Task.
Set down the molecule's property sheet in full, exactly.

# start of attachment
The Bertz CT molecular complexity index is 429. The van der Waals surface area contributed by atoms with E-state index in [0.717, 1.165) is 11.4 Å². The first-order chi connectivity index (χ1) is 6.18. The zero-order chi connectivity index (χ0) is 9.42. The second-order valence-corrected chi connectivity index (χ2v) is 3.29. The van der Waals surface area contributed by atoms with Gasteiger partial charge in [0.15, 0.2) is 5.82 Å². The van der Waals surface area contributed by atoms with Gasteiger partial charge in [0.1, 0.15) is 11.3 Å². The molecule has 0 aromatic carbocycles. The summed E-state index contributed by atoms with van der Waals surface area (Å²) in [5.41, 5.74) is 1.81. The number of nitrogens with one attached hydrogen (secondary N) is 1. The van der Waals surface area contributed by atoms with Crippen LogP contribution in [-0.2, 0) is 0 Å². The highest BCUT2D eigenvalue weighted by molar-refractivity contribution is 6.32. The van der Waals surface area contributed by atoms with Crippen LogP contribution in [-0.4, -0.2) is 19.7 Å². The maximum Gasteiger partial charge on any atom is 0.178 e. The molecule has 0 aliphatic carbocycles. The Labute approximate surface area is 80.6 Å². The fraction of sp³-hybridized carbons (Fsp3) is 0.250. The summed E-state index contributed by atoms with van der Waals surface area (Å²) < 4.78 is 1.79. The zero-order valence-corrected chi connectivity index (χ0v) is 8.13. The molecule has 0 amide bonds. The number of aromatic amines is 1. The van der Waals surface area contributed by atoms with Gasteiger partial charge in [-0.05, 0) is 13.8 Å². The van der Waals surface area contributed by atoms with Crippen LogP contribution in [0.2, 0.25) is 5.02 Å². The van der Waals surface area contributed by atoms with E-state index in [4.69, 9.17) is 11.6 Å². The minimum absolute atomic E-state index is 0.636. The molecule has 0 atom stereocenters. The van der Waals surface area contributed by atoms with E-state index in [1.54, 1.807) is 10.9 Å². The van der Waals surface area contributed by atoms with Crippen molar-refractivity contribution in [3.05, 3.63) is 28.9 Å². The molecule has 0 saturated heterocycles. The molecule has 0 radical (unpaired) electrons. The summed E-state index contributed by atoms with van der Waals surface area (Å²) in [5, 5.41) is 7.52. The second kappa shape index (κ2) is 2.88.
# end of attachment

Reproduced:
The Bertz CT molecular complexity index is 429. The van der Waals surface area contributed by atoms with E-state index in [0.717, 1.165) is 11.4 Å². The first-order chi connectivity index (χ1) is 6.18. The zero-order chi connectivity index (χ0) is 9.42. The second-order valence-corrected chi connectivity index (χ2v) is 3.29. The van der Waals surface area contributed by atoms with Gasteiger partial charge in [0.15, 0.2) is 5.82 Å². The van der Waals surface area contributed by atoms with Gasteiger partial charge in [0.1, 0.15) is 11.3 Å². The molecule has 0 aromatic carbocycles. The summed E-state index contributed by atoms with van der Waals surface area (Å²) in [5.41, 5.74) is 1.81. The number of nitrogens with one attached hydrogen (secondary N) is 1. The van der Waals surface area contributed by atoms with Crippen LogP contribution in [-0.2, 0) is 0 Å². The highest BCUT2D eigenvalue weighted by molar-refractivity contribution is 6.32. The van der Waals surface area contributed by atoms with Crippen LogP contribution in [-0.4, -0.2) is 19.7 Å². The maximum Gasteiger partial charge on any atom is 0.178 e. The molecule has 0 aliphatic carbocycles. The Labute approximate surface area is 80.6 Å². The fraction of sp³-hybridized carbons (Fsp3) is 0.250. The summed E-state index contributed by atoms with van der Waals surface area (Å²) < 4.78 is 1.79. The zero-order valence-corrected chi connectivity index (χ0v) is 8.13. The molecule has 0 amide bonds. The number of aromatic amines is 1. The van der Waals surface area contributed by atoms with Gasteiger partial charge in [-0.05, 0) is 13.8 Å². The van der Waals surface area contributed by atoms with Crippen LogP contribution in [0.2, 0.25) is 5.02 Å². The van der Waals surface area contributed by atoms with E-state index in [4.69, 9.17) is 11.6 Å². The minimum absolute atomic E-state index is 0.636. The molecule has 0 atom stereocenters. The van der Waals surface area contributed by atoms with E-state index in [1.54, 1.807) is 10.9 Å². The van der Waals surface area contributed by atoms with Crippen molar-refractivity contribution in [3.05, 3.63) is 28.9 Å². The molecule has 0 saturated heterocycles. The molecule has 0 radical (unpaired) electrons. The summed E-state index contributed by atoms with van der Waals surface area (Å²) in [5, 5.41) is 7.52. The second kappa shape index (κ2) is 2.88.